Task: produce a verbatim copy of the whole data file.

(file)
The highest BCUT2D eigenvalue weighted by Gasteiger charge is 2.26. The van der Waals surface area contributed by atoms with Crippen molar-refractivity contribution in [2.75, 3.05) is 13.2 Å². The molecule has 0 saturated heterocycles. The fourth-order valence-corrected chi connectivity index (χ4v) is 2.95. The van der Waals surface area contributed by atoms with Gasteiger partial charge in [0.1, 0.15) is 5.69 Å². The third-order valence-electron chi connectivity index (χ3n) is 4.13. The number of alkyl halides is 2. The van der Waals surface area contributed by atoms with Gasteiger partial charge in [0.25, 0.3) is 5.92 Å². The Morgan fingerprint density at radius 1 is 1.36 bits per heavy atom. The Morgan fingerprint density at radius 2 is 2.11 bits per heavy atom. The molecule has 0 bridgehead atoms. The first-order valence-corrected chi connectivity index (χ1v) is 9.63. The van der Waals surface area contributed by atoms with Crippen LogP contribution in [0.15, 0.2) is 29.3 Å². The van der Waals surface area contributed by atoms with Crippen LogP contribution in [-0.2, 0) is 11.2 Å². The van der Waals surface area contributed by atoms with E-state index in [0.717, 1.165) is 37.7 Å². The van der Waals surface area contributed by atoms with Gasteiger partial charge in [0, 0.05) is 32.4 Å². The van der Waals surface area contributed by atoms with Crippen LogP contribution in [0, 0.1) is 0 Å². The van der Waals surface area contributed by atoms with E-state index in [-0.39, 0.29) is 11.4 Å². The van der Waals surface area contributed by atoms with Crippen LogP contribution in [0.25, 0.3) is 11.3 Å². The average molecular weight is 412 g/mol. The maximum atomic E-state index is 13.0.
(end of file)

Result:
The highest BCUT2D eigenvalue weighted by Gasteiger charge is 2.26. The van der Waals surface area contributed by atoms with Crippen molar-refractivity contribution in [2.75, 3.05) is 13.2 Å². The molecule has 0 saturated heterocycles. The fourth-order valence-corrected chi connectivity index (χ4v) is 2.95. The van der Waals surface area contributed by atoms with Gasteiger partial charge in [0.1, 0.15) is 5.69 Å². The third-order valence-electron chi connectivity index (χ3n) is 4.13. The number of alkyl halides is 2. The van der Waals surface area contributed by atoms with Gasteiger partial charge in [0.25, 0.3) is 5.92 Å². The Morgan fingerprint density at radius 1 is 1.36 bits per heavy atom. The Morgan fingerprint density at radius 2 is 2.11 bits per heavy atom. The molecule has 0 bridgehead atoms. The first-order valence-corrected chi connectivity index (χ1v) is 9.63. The van der Waals surface area contributed by atoms with Crippen LogP contribution in [0.15, 0.2) is 29.3 Å². The van der Waals surface area contributed by atoms with Crippen LogP contribution in [-0.2, 0) is 11.2 Å². The van der Waals surface area contributed by atoms with E-state index in [0.717, 1.165) is 37.7 Å². The van der Waals surface area contributed by atoms with Gasteiger partial charge in [0, 0.05) is 32.4 Å². The van der Waals surface area contributed by atoms with Crippen LogP contribution in [0, 0.1) is 0 Å². The van der Waals surface area contributed by atoms with E-state index in [-0.39, 0.29) is 11.4 Å². The van der Waals surface area contributed by atoms with Crippen LogP contribution in [0.25, 0.3) is 11.3 Å². The average molecular weight is 412 g/mol. The maximum atomic E-state index is 13.0.